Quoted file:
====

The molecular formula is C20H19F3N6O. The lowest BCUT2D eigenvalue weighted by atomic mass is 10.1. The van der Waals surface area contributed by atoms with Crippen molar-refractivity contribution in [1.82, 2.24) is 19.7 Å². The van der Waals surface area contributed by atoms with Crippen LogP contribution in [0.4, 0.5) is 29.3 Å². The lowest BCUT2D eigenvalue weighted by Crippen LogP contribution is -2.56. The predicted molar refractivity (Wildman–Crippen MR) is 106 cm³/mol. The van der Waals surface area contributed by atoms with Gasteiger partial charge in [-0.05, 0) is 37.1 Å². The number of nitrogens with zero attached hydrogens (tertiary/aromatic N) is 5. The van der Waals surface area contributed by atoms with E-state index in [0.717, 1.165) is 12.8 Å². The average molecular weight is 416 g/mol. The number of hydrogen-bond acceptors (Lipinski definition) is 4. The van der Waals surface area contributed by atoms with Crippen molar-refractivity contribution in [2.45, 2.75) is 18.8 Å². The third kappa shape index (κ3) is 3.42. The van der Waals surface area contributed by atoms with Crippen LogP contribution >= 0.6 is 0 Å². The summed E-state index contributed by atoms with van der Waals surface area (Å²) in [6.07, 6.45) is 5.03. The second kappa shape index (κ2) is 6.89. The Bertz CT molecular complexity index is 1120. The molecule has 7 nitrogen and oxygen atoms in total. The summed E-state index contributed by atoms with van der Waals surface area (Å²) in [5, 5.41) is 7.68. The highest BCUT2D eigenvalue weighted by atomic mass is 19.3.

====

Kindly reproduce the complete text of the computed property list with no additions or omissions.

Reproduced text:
The molecular formula is C20H19F3N6O. The lowest BCUT2D eigenvalue weighted by atomic mass is 10.1. The van der Waals surface area contributed by atoms with Crippen molar-refractivity contribution in [1.82, 2.24) is 19.7 Å². The van der Waals surface area contributed by atoms with Crippen LogP contribution in [0.4, 0.5) is 29.3 Å². The lowest BCUT2D eigenvalue weighted by Crippen LogP contribution is -2.56. The predicted molar refractivity (Wildman–Crippen MR) is 106 cm³/mol. The van der Waals surface area contributed by atoms with Gasteiger partial charge in [-0.05, 0) is 37.1 Å². The number of nitrogens with zero attached hydrogens (tertiary/aromatic N) is 5. The van der Waals surface area contributed by atoms with E-state index in [0.717, 1.165) is 12.8 Å². The average molecular weight is 416 g/mol. The number of hydrogen-bond acceptors (Lipinski definition) is 4. The van der Waals surface area contributed by atoms with Crippen molar-refractivity contribution in [2.45, 2.75) is 18.8 Å². The third kappa shape index (κ3) is 3.42. The van der Waals surface area contributed by atoms with Crippen LogP contribution >= 0.6 is 0 Å². The summed E-state index contributed by atoms with van der Waals surface area (Å²) in [6.07, 6.45) is 5.03. The second kappa shape index (κ2) is 6.89. The Bertz CT molecular complexity index is 1120. The molecule has 7 nitrogen and oxygen atoms in total. The summed E-state index contributed by atoms with van der Waals surface area (Å²) in [5, 5.41) is 7.68. The highest BCUT2D eigenvalue weighted by atomic mass is 19.3.